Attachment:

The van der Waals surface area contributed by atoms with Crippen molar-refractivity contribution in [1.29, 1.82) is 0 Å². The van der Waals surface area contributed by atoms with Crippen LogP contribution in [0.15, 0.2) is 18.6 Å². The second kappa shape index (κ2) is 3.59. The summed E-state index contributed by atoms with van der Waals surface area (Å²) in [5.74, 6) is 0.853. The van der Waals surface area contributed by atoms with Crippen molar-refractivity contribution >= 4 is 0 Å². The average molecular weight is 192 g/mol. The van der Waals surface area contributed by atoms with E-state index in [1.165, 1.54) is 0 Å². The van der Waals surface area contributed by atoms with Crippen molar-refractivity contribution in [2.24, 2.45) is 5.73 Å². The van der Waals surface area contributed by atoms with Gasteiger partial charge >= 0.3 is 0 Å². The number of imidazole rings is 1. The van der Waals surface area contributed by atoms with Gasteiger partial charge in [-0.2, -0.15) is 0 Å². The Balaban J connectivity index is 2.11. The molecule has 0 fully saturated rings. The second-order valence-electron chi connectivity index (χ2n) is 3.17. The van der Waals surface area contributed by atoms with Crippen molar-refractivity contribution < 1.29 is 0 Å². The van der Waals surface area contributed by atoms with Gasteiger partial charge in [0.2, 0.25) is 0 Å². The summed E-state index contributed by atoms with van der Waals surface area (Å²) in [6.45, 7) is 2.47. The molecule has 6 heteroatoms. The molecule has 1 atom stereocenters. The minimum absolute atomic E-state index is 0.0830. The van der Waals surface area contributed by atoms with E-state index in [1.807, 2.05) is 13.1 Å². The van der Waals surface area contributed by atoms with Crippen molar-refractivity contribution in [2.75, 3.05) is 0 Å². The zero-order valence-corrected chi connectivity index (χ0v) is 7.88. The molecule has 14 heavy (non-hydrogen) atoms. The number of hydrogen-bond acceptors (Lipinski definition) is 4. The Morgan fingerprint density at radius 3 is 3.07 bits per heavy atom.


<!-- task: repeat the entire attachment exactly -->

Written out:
The van der Waals surface area contributed by atoms with Crippen molar-refractivity contribution in [1.29, 1.82) is 0 Å². The van der Waals surface area contributed by atoms with Crippen LogP contribution in [0.15, 0.2) is 18.6 Å². The second kappa shape index (κ2) is 3.59. The summed E-state index contributed by atoms with van der Waals surface area (Å²) in [5.74, 6) is 0.853. The van der Waals surface area contributed by atoms with Crippen molar-refractivity contribution >= 4 is 0 Å². The average molecular weight is 192 g/mol. The van der Waals surface area contributed by atoms with E-state index in [1.165, 1.54) is 0 Å². The van der Waals surface area contributed by atoms with Crippen molar-refractivity contribution in [2.24, 2.45) is 5.73 Å². The van der Waals surface area contributed by atoms with Gasteiger partial charge >= 0.3 is 0 Å². The number of imidazole rings is 1. The van der Waals surface area contributed by atoms with Gasteiger partial charge in [-0.2, -0.15) is 0 Å². The Balaban J connectivity index is 2.11. The molecule has 0 fully saturated rings. The second-order valence-electron chi connectivity index (χ2n) is 3.17. The van der Waals surface area contributed by atoms with Crippen molar-refractivity contribution < 1.29 is 0 Å². The van der Waals surface area contributed by atoms with Gasteiger partial charge in [0.2, 0.25) is 0 Å². The summed E-state index contributed by atoms with van der Waals surface area (Å²) in [6.45, 7) is 2.47. The molecule has 6 heteroatoms. The molecule has 1 atom stereocenters. The minimum absolute atomic E-state index is 0.0830. The van der Waals surface area contributed by atoms with E-state index in [1.807, 2.05) is 13.1 Å². The van der Waals surface area contributed by atoms with Crippen molar-refractivity contribution in [2.75, 3.05) is 0 Å². The zero-order valence-corrected chi connectivity index (χ0v) is 7.88. The molecule has 14 heavy (non-hydrogen) atoms. The number of hydrogen-bond acceptors (Lipinski definition) is 4. The Morgan fingerprint density at radius 3 is 3.07 bits per heavy atom.